What is a specialist instructor?
Specialist instructors are usually experienced in a particular sport or activity and want to pass their ability and intuition on to other people. Instructors will work with people of all ages and all abilities and will have to be able to adapt accordingly. These sort of roles are particularly suited to someone with who wants to do some extra evening or weekend work around an existing job.
What qualifications do I need to become a specialist instructor?
Usually instructors can pick up initial qualifications very easily by searching online for their sport’s governing body and working from there. In addition to the basic qualifications it’s often very advisable to make sure you get a DBS check to work with children and pick up a first-aid qualification. Having both will significantly improve your employability.
What skills/experience will an employer look for?
It’s generally advisable to instruct in a sport or activity you have extensive experience of playing. The techniques and skills you’ll pick up from playing will benefit you hugely when coaching. On top of that any previous coaching experience or a history of working with children will be an advantage. A specialist sports instructor will need to be in good physical shape, energetic and a good motivator.Communication is also an important part of the role if you are to be successful.
Who might employ a specialist instructor?
-Health and fitness clubs or gyms
What salary can I expect?
Specialist instructors are usually paid by the hour and this can vary hugely depending on what and where you’re coaching. As a rough guide, newly qualified instructors can expect a starting rate of about £15-£20 an hour.
What is my career progression?
Instructing or coaching experience can lead to careers in sport or PE education. The leadership, organisational and motivational skills you develop can also be used to help your career develop into management positions in a wide range of industries.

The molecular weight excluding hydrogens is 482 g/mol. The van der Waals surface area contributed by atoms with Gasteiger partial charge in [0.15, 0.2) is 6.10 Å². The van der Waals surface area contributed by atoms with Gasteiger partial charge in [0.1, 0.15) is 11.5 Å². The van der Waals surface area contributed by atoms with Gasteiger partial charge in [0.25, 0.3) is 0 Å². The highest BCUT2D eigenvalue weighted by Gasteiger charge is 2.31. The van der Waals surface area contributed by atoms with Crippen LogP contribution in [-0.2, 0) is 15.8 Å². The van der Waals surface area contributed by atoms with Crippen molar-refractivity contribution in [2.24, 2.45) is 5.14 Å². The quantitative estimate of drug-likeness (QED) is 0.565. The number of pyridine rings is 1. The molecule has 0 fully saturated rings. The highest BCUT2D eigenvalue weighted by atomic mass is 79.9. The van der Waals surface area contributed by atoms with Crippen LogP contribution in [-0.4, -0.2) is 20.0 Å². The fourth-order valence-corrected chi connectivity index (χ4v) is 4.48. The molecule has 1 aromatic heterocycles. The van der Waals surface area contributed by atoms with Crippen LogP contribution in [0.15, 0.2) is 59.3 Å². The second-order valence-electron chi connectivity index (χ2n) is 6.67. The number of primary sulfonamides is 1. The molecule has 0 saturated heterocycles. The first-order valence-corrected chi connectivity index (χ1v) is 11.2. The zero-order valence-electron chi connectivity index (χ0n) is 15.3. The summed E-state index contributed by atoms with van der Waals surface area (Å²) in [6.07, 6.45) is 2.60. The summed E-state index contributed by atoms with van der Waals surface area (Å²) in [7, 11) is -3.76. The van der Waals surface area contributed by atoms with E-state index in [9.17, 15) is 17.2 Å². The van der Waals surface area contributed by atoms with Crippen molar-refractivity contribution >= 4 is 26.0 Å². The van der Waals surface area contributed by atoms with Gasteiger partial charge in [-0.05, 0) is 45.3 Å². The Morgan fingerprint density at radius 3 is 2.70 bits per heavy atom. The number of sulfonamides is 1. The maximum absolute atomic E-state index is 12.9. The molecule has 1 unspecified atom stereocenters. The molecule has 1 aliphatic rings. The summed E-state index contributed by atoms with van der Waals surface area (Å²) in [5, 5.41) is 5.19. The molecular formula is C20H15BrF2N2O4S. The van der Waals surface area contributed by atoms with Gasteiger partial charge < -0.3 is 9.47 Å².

What are the best things about being a specialist instructor?
Working in an industry and environment you love is always a huge plus. Instructing is a flexible role so you can work around a full-time job or your studies, doing as much or as little as you like. You’ll be working with lots of people who you have a shared interest with and the activity will help keep you in great shape.
Are there any drawbacks?
Sports instructors often have to work in all conditions and might find they aren’t always provided with the best equipment. If you chose to work freelance this might involve a lot of travelling.
For more information, advice and guidance about careers in PE, Sport, Training and Fitness and Activity Holiday Jobs, visit our careers advice centre; including job hunting tips, CV guide and much more.
For more information on sports coaching and instructing, visit the Sports Coach UK website.
Have you seen our information on how to become a sports coach? Specialist instructors often have all the necessary skills to be a sports coach as well.
How to become a Sports Coach
How to become a Head Sports Coach
How to become a Multi-Sports Coach
How to become a Strength and Conditioning Coach
How to become a Gymnastics Teacher
How to become a Sport Analyst
How to become a Sports Official
How to become a Sports Psychologist
How to become a Sport Scout
How to become a Sport Events Manager
How to become a Sports Photographer
How to become a Sports Journalist
How to become a Sport/Club Doctor
How to become a Sports Nutritionist
How to become a Sports Scientist
How to become a Sports Development Officer
How to become a Specialist Instructor
How to become a Volunteer Sports Coach Overseas